TRESS Remove (destroying) the SPA from a criminal act to get part of what a Cockney would call his Barnet
5d He holds the line, angling for a job (9)
FISHERMAN Someone who holds a line as part of his job
6d Reporter’s sanctioned within scope of hearing (5)
ALOUD A homophone (reporter’s) of a synonym for sanctioned
7d Argue about receiving advance payment as collateral (9)
GUARANTEE An anagram (about) of ARGUE ‘receiving’ an advance payment
8d Singer, speaker and social media influencer? (7)
TWEETER An informal term for a bird (singer), a loudspeaker used for higher frequencies or someone who comments on social media, quite often in an attempt to influence others
14d When one stops being bearer of misinformation (9)
ASPERSION A conjunction meaning when and a being into which is inserted (stops) the letter meaning one
15d Some metallic sounds when reflected vary in frequency (9)
OSCILLATE Hidden in reverse (when reflected) in some of mETALLIC SOunds
16d Mock student with no qualification? Quite the opposite! (9)
IMITATION The opposite of words 2 – 5 in the clue – A qualification without the abbreviation for student
17d Short quote included in factual account (7)
RECITAL Truncate (short) a verb meaning to quote and include it inside a synonym for factual
19d 7 get established (7)
EARNEST A verb meaning to get and the abbreviation for established produce another word for a 7d
21d Place to host final of competition? (5)
ARENA A space to ‘host’ the final letter of competitioN
22d Put off man avoiding cleansing product (5)
DETER Avoid or omit the ‘man’ from a cleansing product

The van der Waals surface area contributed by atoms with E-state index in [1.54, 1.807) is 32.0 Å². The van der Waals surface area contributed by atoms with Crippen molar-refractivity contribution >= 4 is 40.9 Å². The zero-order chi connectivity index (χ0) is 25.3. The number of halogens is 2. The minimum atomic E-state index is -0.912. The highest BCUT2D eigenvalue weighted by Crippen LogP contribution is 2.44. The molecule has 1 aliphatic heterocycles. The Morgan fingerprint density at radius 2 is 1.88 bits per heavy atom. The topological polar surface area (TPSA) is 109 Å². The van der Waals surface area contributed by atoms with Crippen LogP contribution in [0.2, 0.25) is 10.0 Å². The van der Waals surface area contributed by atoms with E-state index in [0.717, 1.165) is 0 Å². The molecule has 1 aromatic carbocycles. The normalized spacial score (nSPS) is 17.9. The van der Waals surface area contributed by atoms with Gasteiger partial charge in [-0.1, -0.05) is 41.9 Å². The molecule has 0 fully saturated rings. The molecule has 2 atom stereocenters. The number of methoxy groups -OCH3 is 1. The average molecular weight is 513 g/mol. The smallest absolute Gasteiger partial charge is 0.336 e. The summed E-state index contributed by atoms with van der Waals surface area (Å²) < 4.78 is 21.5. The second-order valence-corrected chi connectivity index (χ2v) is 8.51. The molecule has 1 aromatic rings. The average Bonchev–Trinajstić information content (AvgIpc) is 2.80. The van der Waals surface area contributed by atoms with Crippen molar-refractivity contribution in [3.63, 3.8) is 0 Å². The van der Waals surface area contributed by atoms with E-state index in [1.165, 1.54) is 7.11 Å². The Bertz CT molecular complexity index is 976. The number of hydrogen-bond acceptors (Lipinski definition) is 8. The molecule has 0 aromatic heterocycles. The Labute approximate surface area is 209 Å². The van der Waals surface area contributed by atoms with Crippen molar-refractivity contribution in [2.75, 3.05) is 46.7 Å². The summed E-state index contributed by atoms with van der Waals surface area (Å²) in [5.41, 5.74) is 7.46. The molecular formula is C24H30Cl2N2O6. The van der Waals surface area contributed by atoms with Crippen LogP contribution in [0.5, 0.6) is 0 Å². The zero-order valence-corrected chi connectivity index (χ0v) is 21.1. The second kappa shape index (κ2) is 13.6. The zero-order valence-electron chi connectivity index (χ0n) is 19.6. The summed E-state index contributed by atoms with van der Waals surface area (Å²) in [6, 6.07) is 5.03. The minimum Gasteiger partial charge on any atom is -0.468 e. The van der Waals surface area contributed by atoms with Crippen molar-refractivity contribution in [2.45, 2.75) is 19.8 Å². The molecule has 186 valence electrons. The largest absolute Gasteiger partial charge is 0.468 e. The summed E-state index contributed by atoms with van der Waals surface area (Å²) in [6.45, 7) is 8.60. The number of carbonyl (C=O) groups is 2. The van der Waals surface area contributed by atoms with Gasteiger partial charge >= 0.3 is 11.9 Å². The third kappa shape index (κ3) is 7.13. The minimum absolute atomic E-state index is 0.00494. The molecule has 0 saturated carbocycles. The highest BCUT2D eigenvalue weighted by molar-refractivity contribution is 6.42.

24d Cheap fare starts to get rail users back on the line (5)
GRUEL The starts to Get Rail Users,the back of thE and the abbreviation for Line
21 comments on “Toughie 2623”
A proper Thursday Toughie, tricky and enjoyable with a welcome lack of obscurities – thanks to Serpent and CS.
18a is clever but I can’t see what role ‘really’ is fulfilling.
My ticks went to 1a, 20a and 4d.
PS There is a Nina (not terribly hard to spot) in the grid identifying a Children’s TV Programme.
Agree about the really bit. Would out also not be better after wipe rather than at the end ?
The kid’s prog may be obvious to you but all I know is it isn’t Blue Peter.
I think ‘out’ needs to be at the end because it’s an anagram indicator. The way I read the clue it’s saying : An anagram (revolutionary) of NEW PESTICIDE matches (really??) an anagram (out) of IS W[ipe] + the answer (this creepy-crawly).
Took a while to get going but very enjoyable once underway. Was a bit thrown by the reference to 7 in 19d. Wouldn’t have spotted the Nina without the shout out from Gazza.
Thanks to CS and Serpent.
Three great toughies in succession.
All enjoyable,witty and accessible
Tomorrow’s Elgar will probably defeat me as usual.
Missed the Nina as always and needed the blog for 19d.
Thanks to Serpent and CS.
Sped through the SW corner then ground to a halt. Reading the hints, I don’t think I could have done any better…..and this is Thursday not Friday!
I invariably find this setter’s style hard to deal with and this was no exception. However, I did manage to complete this one and just about parse it all so that’s a distinct improvement! I also found the Nina but, as Gazza said, it wasn’t hard to spot.
5&10a made me smile so get my votes today.
Thanks to Serpent and to CS for the review – Miss Austen arrived this morning so I shall look forward to reading about her.
Found completing the grid a good deal easier than yesterday as there were no ridiculously obscure words but struggled to parse a few. Needed the review to parse 10a (doh), 11a (still don’t get the ort middle) & 16d (nonplused) – sorry if I’m being thick. All very enjoyable & a real parsing challenge for the likes of me. Still no idea about the ‘not terribly difficult’ to spot Nina.